Early in 2021, he told me the first LX-1 rifles would be put together that spring and asked if I wanted to test one. I said sure, but the first few rifles he sold immediately went on hunting trips. The test rifle finally appeared in September – a .375 H&H that had already taken a Cape buffalo.
It turned out to be a .375 H&H heavier than I tend to prefer, weighing 10 pounds, 5 ounces with an 18-ounce Swarovski Z8i 2-8x 24mm scope. Now, I have managed to pack hunting rifles weighing 10-plus pounds over quite a bit of hunting country, including what passed for mountains in the Selous Game Reserve of Tanzania – but my .375s have weighed 8.5 to 9 pounds. However, the customer said he wanted it over 10 pounds, and “if you make it any lighter, I’m bringing it back!”
The action was designed to have basically the same “footprint” as the Model 70 Classic long action, so the same McMillan stocks could be used. The stock on this rifle was what McMillan calls a “sniper pour,” heavier than Echols’ standard stock, which weighed 2.2 pounds with a Galazan recoil pad. This is considerably heavier than many other synthetic stocks, and even somewhat more than the average walnut sporter stock.
The 24-inch Krieger barrel also measured over 0.7 inch at the muzzle, which made the rifle balance a little weirdly, so D’Arcy tapered the front half of the barrel, forward of the forend, down to .64 at the muzzle, which still resulted in the specified 10-plus pound weight.
In fact, with 5 rounds of 300- grain ammunition and a typical 4-ounce sling, the rifle weighed exactly 11 pounds on my scale. This made it more comfortable to bench test than a lighter .375 H&H, and as expected, shot very well, though as usual, exactly how well depended on the ammunition. The two factory loads tried went into about 1.5 inches for three shots at 100 yards, but D’Arcy’s favorite .375 handloads featuring the Swift 300-grain A-Frame shot far better. (So did my favorite reduced .375 H&H hunting load with the Hornady 220-grain flatnose, which pretty much duplicates “modern” .38-55 velocities. I worked it up close to 20 years ago for practicing with an aperture-sighted Ruger No. 1 before going on a scope-free Botswana safari, to duplicate the same point of impact as full-power, 300-grain hunting loads. It shot very close to the same point of aim as D’Arcy’s 300-grain A-Frame handload. Unfortunately, the 220-grain Hornady is among the bullets dropped from production during the present shortage, though like others have in the past, it may reappear after the panic buying stops.)
Building accurate custom rifles, however, is pretty easy, especially with so many fine custom barrels available these days. Echols uses both Krieger and Bartlein cut-rifled barrels, whichever he can get (because there is an unprecedented demand for barrels right now). Instead, he’s perhaps even more obsessed with other aspects of rifle function, as I learned in 2001.
One of the most notable features of simply firing the LX-1 Legend was how easily rounds ran from the magazine into the chamber – and ejected, whether the cartridge had been fired or not. This is partly due to using magazine boxes and followers designed to precisely work with different cartridges, and also often custom-fitting the extractor to the brand of case. As Echols pointed out, the extractor-groove diameter of different brands of brass can vary, and one of the “secrets” of controlled-round feeding in a typical claw-extractor action is putting the correct amount of extractor tension on the groove. If it’s too tight, the cartridge cannot rotate in the bolt face, so it resists flowing from the magazine to the chamber. If too loose, the extractor can “drop” the round. If the customer plans to use a single brand or brass or factory ammunition, Echols can adjust the claw for a perfect fit.
He also designed a different, very rugged bolt-stop with a toggle lever. He pointed out that many of today’s bolt-stops depend on the strength of the relatively small pin holding it in the action, which might not survive when a strong but excited hunter jerks the bolt back hard during a Cape buffalo charge. The Echols stop consists of a steel wedge with a flat face, and the rear of the wedge fits firmly against the square hole inside the receiver.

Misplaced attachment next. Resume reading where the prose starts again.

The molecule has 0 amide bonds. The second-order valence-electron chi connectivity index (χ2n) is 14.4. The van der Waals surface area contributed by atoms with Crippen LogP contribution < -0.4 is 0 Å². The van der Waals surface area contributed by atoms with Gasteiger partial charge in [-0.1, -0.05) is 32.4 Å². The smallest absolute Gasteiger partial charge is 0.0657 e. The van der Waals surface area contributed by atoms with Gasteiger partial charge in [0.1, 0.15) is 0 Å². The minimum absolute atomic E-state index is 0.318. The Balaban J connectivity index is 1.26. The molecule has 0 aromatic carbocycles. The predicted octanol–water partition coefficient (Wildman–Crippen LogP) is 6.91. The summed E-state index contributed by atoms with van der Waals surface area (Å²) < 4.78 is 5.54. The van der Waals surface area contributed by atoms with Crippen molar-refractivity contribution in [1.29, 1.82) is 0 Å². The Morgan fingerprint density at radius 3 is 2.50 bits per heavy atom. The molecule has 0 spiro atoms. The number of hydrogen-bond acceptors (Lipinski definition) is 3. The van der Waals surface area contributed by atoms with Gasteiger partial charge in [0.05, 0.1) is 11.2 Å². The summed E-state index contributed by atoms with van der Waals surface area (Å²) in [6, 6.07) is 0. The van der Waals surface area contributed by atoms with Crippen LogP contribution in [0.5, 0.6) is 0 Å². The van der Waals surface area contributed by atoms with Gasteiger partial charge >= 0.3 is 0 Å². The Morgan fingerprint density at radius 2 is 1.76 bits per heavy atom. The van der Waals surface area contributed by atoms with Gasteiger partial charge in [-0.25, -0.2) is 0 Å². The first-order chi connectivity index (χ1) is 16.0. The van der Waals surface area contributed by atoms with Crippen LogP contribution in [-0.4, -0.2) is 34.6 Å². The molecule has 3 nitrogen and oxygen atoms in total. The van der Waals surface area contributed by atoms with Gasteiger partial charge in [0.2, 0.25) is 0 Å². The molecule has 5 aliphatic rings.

The wedge also helps slow and divert any hot powder gas that might escape along the left bolt raceway due to a blown primer or case. One of the weaknesses of the Model 70 action, ever since the original model appeared in the 1930s, has been its gas-handling. Essentially, there is none, with hot gas blowing directly back into the shooter’s face. (As some gun writer once suggested, “modern brass cases made the pre-’64 Model 70 possible.”) While most shooters will never experience a blown case in a Model 70, I have – and felt very grateful to be wearing glasses.
The 98 Mauser action, on the other hand, is well-known for its gas-handling, largely due to a flange on the front end of the bolt-sleeve, which diverts gas sideways. The LX-1’s bolt-sleeve has a Mauser-type flange.
The trigger is essentially the highly-regarded pre-1964 Model 70’s, an “open” design that tends to shrug off water, dust and even ice. This particular trigger, however, is made more precisely than triggers in older Model 70s, both pre- and post-1964. (Winchester switched to an enclosed trigger several years ago, with the moving parts sandwiched between two pieces of sheet metal.)
The trigger, and almost all of of the rest of the LX-1 action, is made by Central Valley Machine in Logan. The exceptions are the firing pin, made by Greg Tannel of GreTan rifles, while the firing pin springs (there are two) come from famous target shooter David Tubb. His Duo springs are wound in opposite directions, and placed together, end to end, around the firing pin. They eliminate the typical bolt-handle “jump” that occurs when most bolt actions are fired, due to the “twist” a single firing-pin spring imparts when it unwinds. (I tested this with the Echols rifle, and the bolt handle remained dead stable when the firing pin dropped.)
The top of the receiver ring and bridge are angle-edged flats milled to fit the LX-1 scope bases, with a notch in each flat matching a tab in the bottom of the rings, a very strong system. Because both the action and mounts are precisely made by Central Valley, the scope ends up centered on the action, without having to adapt an individual set of rings to the action.
As production of the LX-1 action increases, Echols will start selling them to other folks for making custom rifles. In the meantime, he will continue to build hunting rifles as safe and reliable as he can make them.